US 5040787 A
An auxiliary weight system comprising a plurality of auxiliary weights of intermediate values. The auxiliary weights have magnets for releasably attaching the auxiliary weights to substantially any desired exercising device to permit variation of the weights employed by such device in substantially any desired manner.
1. In combination with free weight exercise apparatus of the type including a plurality of generally disk-shaped weighted members of fixed weight values, each said weighted member presenting a generally vertical surface during use, said vertical surface having a portion subject to magnetic attraction, a plurality of incremental weights
wherein each said incremental weight includes a magnet and a surface formed for engagement with said generally vertical surface,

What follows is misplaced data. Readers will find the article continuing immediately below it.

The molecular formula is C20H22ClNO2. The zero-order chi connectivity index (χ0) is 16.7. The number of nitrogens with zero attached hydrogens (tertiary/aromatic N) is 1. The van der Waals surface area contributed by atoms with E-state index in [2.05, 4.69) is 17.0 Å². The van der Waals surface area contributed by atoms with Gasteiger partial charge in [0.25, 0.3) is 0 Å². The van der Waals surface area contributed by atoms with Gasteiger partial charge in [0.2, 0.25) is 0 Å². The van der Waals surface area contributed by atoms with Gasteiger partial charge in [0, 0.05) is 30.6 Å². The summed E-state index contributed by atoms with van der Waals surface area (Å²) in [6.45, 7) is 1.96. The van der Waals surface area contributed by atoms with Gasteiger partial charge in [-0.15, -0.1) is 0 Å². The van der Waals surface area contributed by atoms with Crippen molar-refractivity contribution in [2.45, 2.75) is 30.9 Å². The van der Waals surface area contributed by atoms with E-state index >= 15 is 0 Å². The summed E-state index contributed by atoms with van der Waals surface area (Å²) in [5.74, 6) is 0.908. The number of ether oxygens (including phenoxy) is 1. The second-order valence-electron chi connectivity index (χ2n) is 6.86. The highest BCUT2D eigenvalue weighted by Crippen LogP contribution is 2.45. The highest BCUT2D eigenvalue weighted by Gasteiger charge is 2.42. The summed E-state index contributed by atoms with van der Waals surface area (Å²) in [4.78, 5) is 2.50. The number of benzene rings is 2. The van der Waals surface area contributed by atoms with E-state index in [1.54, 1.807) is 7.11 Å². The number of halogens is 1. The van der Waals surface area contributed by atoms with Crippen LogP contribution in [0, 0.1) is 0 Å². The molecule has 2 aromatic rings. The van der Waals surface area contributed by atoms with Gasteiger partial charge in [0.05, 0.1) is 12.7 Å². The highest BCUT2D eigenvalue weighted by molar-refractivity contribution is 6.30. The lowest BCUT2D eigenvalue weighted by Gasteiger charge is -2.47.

wherein the incremental weight of said plurality have a series of weight values beginning with a fraction of the smallest of said fixed weight value, and
wherein each said magnet has a magnetic strength sufficient to maintain the respective incremental weight in engagement with said generally vertical surface during the movement encountered during use of said free weight exercise apparatus.
This invention is a Continuation of my copending patent application, Serial No. 306,894, filed Feb. 6, 1989, and now abandoned.
1. Field of the Invention
This invention relates to exercise equipment and is particularly directed to auxiliary weights which may be attached magnetically to exercise equipment to provide temporary variation of the weights employed by such equipment for stressing the muscles of a person using such equipment.
2. Prior Art